#include <sys/types.h>
       #include <unistd.h>

       int setreuid(uid_t ruid, uid_t euid);
       int setregid(gid_t rgid, gid_t egid);

   Feature Test Macro Requirements for glibc (see feature_test_macros(7)):

       setreuid(), setregid():
           _BSD_SOURCE || _XOPEN_SOURCE >= 500 ||

       setreuid() sets real and effective user IDs of the calling process.

       Supplying a value of -1 for either the real or effective user ID forces
       the system to leave that ID unchanged.

       Unprivileged  processes  may only set the effective user ID to the real
       user ID, the effective user ID, or the saved set-user-ID.

       Unprivileged users may only set the real user ID to the real user ID or
       the effective user ID.

       If  the  real user ID is set or the effective user ID is set to a value
       not equal to the previous real user ID, the saved set-user-ID  will  be
       set to the new effective user ID.

       Completely  analogously,  setregid() sets real and effective group ID's
       of the calling process, and all of the above holds with "group" instead
       of "user".

       On  success,  zero is returned.  On error, -1 is returned, and errno is
       set appropriately.

       EPERM  The calling process is not privileged (Linux: does not have  the
              CAP_SETUID capability in the case of setreuid(), or the CAP_SET-
              GID capability in the case of setregid())  and  a  change  other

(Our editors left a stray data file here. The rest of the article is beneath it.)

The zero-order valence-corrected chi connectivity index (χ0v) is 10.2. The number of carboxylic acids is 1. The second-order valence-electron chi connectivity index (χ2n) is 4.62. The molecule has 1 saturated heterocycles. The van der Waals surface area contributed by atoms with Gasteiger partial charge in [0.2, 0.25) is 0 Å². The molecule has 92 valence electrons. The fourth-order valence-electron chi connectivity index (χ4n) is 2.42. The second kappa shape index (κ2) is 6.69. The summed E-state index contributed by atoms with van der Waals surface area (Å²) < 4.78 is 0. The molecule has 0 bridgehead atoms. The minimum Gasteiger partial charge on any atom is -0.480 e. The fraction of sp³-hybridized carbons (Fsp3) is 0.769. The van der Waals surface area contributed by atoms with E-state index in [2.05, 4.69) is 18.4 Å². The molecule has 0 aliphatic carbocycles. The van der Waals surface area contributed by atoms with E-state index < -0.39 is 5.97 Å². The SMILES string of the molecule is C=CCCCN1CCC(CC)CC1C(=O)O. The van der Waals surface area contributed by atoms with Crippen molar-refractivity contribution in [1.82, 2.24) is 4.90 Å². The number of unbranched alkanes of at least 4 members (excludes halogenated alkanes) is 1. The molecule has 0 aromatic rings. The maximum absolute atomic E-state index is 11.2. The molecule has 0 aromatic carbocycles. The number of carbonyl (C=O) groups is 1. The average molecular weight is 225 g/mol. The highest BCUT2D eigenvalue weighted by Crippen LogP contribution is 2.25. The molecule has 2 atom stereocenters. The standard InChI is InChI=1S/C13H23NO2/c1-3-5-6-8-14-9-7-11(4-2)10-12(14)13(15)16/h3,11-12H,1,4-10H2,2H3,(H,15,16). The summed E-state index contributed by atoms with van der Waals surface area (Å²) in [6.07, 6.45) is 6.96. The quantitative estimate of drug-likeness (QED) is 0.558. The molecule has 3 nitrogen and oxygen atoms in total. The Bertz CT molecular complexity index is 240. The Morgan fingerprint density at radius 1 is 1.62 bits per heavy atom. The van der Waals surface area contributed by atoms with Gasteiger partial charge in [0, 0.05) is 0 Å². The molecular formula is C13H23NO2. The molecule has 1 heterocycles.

than  (i)  swapping  the effective user (group) ID with the real
              user (group) ID, or (ii) setting one to the value of  the  other
              or  (iii)  setting the effective user (group) ID to the value of
              the saved set-user-ID (saved set-group-ID) was specified.

       POSIX.1-2001, 4.3BSD (the  setreuid()  and  setregid()  function  calls
       first appeared in 4.2BSD).

       Setting  the  effective user (group) ID to the saved set-user-ID (saved
       set-group-ID) is possible since Linux 1.1.37 (1.1.38).
       POSIX.1  makes  no specification about the effect of these calls on the
       saved set-user-ID and saved set-group-ID.

       The original Linux setreuid() and  setregid()  system  calls  supported
       only  16-bit  user  and  group  IDs.   Subsequently,  Linux  2.4  added
       setreuid32()  and  setregid32(),  supporting  32-bit  IDs.   The  glibc
       setreuid() and setregid() wrapper functions transparently deal with the
       variations across kernel versions.

       getgid(2), getuid(2), seteuid(2), setgid(2),  setresuid(2),  setuid(2),

       This  page  is  part of release 3.54 of the Linux man-pages project.  A
       description of the project, and information about reporting  bugs,  can
       be found at

Linux                             2010-11-22                       SETREUID(2)
Man Pages Copyright Respective Owners. Site Copyright (C) 1994 - 2019 Hurricane Electric. All Rights Reserved.